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  1. #1
    Join Date
    Jul 2015
    Posts
    1

    Default 1860 support beams and dehumidification in basement - help !

    Our house was built in 1860. Basement is 5 ' tall, encapsulated with spray-on insulation over field granite walls, fire retardant over insulation, and 6 mil poly with tape over dirt floor. Great sump system with battery backup/charger, and drains feeding to sump pit. All works perfect ...... but just a little damp from condensation. Furnace with exposed and updated piping keeps it toasty when fall/winter hits here in Maine. Use this space for storage and utilities only (furnace, panel, plumbing, etc).

    So I placed a standing dehumidifier in basement, direct feed into sump pit. Humidity was 70% at start, and easily have it down to 55% now (digital readout on dehumidifier).

    But when I look up at floor supports running across ceiling of basement, the logs are all original (1860), some of which even have bark on them ! These timbers have seen 155 years of humidity ...... and I don't want to disrupt them if they have already lasted since the Civil War. Proper supports and joists have been added over last 100 years, so structurally very sound.

    Any thoughts on the appropriate humidity level to shoot for ? TC Hafford Basement Systems recommends 55%, but that is with a more modern structure with processed lumbar. The basement "feels" great at 55% humidity now, and it is easy to keep there (and there is no condensation anywhere.)

    Am I doing damage to the old timbers in some way ????

  2. #2
    Join Date
    Aug 2015
    Posts
    1

    Default Re: 1860 support beams and dehumidification in basement - help !

    ***! I have exactly the same question, except I'm in Pennsylvania. I guess the only solace I can provide at the moment is that you're not alone. If I find anything out in my searches, I will try to post to share. Good luck to us

  3. #3
    Join Date
    Oct 2015
    Posts
    2

    Default Re: 1860 support beams and dehumidification in basement - help !

    I'm in a similar situation but in NC with a crawlspace. What makes it funny is that the joists are all random sizes and sitting on huge rocks. They still are really strong though!

  4. #4
    Join Date
    Feb 2013
    Location
    Boston area
    Posts
    112

    Default Re: 1860 support beams and dehumidification in basement - help !

    I thought dry air is why wood relics from ancient Egypt survived in tombs for thousands of year. Cycling from moist to dry over and over can cause wood to crack, so I would think a steady 50% is better for the wood than cycling.

    I'm no wood expert but I can read tables and that 20% humidity change only causes a 5% moisture change. Assuming your basement is 50 degrees, changing from 75% humidity to 55% will only lower the equilibrium moisture content of the wood from 14.8% to 9.5%. http://www.csgnetwork.com/emctablecalc.html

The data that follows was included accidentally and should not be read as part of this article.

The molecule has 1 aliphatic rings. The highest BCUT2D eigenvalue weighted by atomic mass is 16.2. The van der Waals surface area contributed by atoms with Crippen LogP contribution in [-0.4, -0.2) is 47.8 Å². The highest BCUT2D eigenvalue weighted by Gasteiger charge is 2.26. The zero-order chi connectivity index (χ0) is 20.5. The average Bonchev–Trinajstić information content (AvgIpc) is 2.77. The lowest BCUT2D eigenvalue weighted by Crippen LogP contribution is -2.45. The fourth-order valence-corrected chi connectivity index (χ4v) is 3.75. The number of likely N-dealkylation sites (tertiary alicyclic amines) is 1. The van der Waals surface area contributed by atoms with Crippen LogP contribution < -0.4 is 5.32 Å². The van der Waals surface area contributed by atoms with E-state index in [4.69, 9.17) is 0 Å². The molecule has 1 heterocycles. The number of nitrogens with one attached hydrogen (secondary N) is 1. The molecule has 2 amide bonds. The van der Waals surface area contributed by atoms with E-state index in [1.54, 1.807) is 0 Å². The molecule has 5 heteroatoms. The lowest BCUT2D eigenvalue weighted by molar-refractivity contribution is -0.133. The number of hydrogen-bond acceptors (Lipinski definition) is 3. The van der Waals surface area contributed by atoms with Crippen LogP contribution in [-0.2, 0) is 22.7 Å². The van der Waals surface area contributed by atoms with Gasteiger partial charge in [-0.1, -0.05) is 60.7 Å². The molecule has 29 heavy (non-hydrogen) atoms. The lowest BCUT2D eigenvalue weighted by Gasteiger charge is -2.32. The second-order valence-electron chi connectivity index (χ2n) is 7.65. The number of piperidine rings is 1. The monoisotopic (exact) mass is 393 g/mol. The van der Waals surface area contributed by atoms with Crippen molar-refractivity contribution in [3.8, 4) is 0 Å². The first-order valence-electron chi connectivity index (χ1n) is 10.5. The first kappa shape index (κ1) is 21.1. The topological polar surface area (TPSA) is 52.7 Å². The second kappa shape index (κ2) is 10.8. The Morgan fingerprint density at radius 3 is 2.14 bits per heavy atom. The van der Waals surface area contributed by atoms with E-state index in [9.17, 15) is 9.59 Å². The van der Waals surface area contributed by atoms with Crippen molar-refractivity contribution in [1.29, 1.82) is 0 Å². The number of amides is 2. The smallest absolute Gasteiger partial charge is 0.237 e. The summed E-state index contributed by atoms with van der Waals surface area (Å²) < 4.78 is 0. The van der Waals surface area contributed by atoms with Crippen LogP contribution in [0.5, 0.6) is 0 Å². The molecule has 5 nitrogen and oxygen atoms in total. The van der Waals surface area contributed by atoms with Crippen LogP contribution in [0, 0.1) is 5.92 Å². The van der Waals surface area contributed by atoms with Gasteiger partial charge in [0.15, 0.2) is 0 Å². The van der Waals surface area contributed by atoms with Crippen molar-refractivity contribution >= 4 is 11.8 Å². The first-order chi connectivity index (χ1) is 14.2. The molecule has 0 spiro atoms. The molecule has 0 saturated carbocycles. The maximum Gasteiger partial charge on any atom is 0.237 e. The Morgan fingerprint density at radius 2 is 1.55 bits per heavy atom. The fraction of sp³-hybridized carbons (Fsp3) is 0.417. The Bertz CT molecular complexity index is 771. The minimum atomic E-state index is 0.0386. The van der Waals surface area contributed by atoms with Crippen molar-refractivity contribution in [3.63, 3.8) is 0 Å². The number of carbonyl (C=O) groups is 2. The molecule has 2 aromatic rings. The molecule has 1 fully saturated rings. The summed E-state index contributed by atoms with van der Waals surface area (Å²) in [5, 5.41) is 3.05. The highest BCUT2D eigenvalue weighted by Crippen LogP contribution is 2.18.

Personally my concern and experience is higher humidity allows mold to thrive, so I've been working to keep my basement dry. One of the biggest differences just came from regrading part of the lawn and getting downspout extenders, plus getting the mortar repointed.

  5. #5
    Join Date
    Aug 2015
    Location
    Houston, TX
    Posts
    75

    Default Re: 1860 support beams and dehumidification in basement - help !

    When I had my crawl space sealed off and lined, we installed a dehumidifier and set it to keep the air down there <40% humidity. That is significant in our humid, Gulf Coast climate. I now have no more mold or mildew on the joists, and have had no issues with warping or twisting, but they are tied into the structure enough that I don't think it would be possible to have noticeable warping.

  6. #6
    Join Date
    Jan 2008
    Posts
    2,737

    Default Re: 1860 support beams and dehumidification in basement - help !

    Wood in general has amazing qualities, able to withstand complete immersion or arid dryness for over a hundred years without any significant loss of it's strength. What destroys wood is rot which is usually moisture-induced, so lowering the ambient humidity level when it is high is a very good idea. With the numbers being discussed here there is nothing to be worried about once these levels have been reached although there may be some movement during the time it takes for the wood to acclimate to the new conditions. Once the moisture levels in the wood settle to the new norms, the wood will happily stay there until conditions change which they won't so long as the dehumidifiers are functioning.

    Phil

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